Hill said: “The law should apply equally to all professionals who have been designated as mandated reporters of these crimes — with no exceptions, period. The exemption for clergy only protects the abuser and places children at further risk.”
Extreme though it is to Catholics, Bill 360 is the latest in a wave of legislative campaigns around the world to breach the seal.
Criminal Justice Act
In 2012 the Republic of Ireland passed the Criminal Justice (Withholding of Information on Offenses Against Children and Vulnerable Persons) Act, which made it a criminal offense to withhold information on specific offenses from the Garda Siochana (Irish police), with criminal sanctions of up to 14 years’ imprisonment for its breach.
The rationale for such a drastic step, Alan Shatter, then the minister for justice, explained, was the prevention of the kind of child abuse that had been detailed in the Ryan, Murphy and Cloyne reports into clerical abuse.
Shatter said: “It is clear from these revelations and the various published reports that if those who had knowledge in the past of sexual offenses committed against children had informed the Garda, many children who subsequently became the victims of abuse may have been protected from clerical sexual predators.”
He told the Seanad: “There are no defenses in this legislation which would specifically apply to information received in the confessional box.”
For its part, the Church in Ireland has ordered priests to uphold the seal of the confessional — what else could it do? — and thereby garnered yet more bad publicity for itself.
Whether legislation that forces a breach in the seal of the confessional would make any qualitative difference to abuse prevention is a moot point. Leading British abuse lawyer Richard Scorer argued that “by definition” overriding the seal would help prevention. But he concedes that it is not easy to quantify the difference it would make.
Ireland’s mandatory-reporting law is in its infancy, but, so far, no priest has been prosecuted under it.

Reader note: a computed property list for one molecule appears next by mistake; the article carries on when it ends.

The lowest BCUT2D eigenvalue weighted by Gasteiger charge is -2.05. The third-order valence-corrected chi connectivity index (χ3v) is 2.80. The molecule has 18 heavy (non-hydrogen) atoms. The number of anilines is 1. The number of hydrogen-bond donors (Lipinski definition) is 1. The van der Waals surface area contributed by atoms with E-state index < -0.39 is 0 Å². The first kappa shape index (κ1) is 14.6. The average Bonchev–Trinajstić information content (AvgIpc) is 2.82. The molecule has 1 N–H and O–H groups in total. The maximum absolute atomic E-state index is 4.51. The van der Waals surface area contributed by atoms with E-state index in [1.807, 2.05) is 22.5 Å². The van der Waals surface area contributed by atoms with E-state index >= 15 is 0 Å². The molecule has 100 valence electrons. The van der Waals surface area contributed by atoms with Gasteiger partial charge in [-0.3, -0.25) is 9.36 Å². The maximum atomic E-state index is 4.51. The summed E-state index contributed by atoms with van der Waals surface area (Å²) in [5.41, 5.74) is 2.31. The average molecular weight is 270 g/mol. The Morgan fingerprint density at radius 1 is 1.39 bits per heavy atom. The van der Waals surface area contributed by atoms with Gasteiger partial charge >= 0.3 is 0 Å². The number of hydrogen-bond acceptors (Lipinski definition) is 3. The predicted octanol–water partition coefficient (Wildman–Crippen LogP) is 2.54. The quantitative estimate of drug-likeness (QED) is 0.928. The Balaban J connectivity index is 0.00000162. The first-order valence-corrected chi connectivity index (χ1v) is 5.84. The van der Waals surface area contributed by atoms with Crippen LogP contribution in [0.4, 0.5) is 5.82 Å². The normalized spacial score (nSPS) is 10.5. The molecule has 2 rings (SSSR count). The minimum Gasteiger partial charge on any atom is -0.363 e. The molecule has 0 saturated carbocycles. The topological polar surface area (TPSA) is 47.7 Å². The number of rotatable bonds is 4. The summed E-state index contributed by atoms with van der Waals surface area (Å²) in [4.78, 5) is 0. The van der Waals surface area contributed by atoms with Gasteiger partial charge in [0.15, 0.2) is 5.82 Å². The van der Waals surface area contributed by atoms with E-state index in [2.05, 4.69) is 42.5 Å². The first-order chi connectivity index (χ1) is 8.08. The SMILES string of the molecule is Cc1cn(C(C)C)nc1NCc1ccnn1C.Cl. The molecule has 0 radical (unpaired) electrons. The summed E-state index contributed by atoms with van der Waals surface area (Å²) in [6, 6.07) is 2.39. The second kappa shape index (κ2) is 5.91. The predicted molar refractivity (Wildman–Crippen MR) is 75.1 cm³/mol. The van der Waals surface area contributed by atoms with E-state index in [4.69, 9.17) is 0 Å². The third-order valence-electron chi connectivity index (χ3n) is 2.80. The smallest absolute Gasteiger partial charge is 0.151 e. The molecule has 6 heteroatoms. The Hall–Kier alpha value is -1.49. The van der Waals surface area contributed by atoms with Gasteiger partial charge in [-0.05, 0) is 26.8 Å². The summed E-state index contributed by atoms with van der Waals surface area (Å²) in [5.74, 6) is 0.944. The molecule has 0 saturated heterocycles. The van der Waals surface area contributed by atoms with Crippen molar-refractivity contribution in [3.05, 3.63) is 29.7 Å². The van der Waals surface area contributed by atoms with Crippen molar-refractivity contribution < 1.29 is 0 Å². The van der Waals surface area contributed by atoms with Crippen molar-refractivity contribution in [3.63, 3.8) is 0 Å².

“I doubt if any priest will break the seal of confession,” said David Quinn, director of the Iona Institute.
The Iona Institute, an Irish think tank, which promotes marriage and religion in society, spoke out against the law on the grounds of religious freedom.
Challenges Down Under
The next country to challenge the Church in the confessional would be Australia, where developments have followed a very similar trajectory to those in Ireland.
As was the case in Ireland, such proposals followed a vast judicial inquiry — a Royal Commission into institutional responses to child sexual abuse. The commission issued its final report and recommendations in December 2017.
It recommended that state and territory governments should include people in religious ministry as mandatory reporters and that “laws concerning mandatory reporting to child-protection authorities should not exempt persons in religious ministry from being required to report knowledge or suspicions formed, in whole or in part, on the basis of information disclosed in or in connection with a religious confession.”
The commission itself was not without critics of its methodological rigor. Replying to the commission’s finding that 7% of Australian priests were abusive, it was pointed out that this number was based on accusations, falling some way short of a criminal standard of proof. Furthermore, the figure was out of kilter with the authoritative John Jay Report from 2004, which found that approximately 4% of American priests were abusive.
But few critics of the commission were willing to press the point against a background of understandably emotional testimonies from adults about the abuse they experienced in childhood.
Australian states have scrambled into action, with South Australia becoming the first state to pass a law — effective last October — forcing priests to disclose child abuse revealed in confession.
Not So Merry England
Mandatory-reporting laws have been rejected in the U.K. amid opposition from teaching unions. But the ongoing Independent Inquiry Into Child Sexual Abuse (IICSA) could crack the issue back open. Abbot Martin Shipperlee of Ealing Benedictine Abbey resigned Feb. 8, after he told the inquiry that he had not reported an allegation of abuse against the former abbot, Laurence Soper, who was dismissed from the monastery in 2011 and later jailed.
Even worse, a diplomatic row has brewed about the papal nuncio’s alleged refusal to cooperate with the inquiry.
“Literally every session of IICSA proves why mandatory reporting is so necessary,” Richard Scorer tweeted.
Damaging allegations of abuse continue to pile up on the ongoing catastrophic revelations of cover-up. The Church is ill-equipped to defend its position. The price for its failure to protect children and vulnerable adults may yet be paid by individual priests — and by secular assaults on the sanctity of the confessional.
Catherine Lafferty is a journalist and writes from London.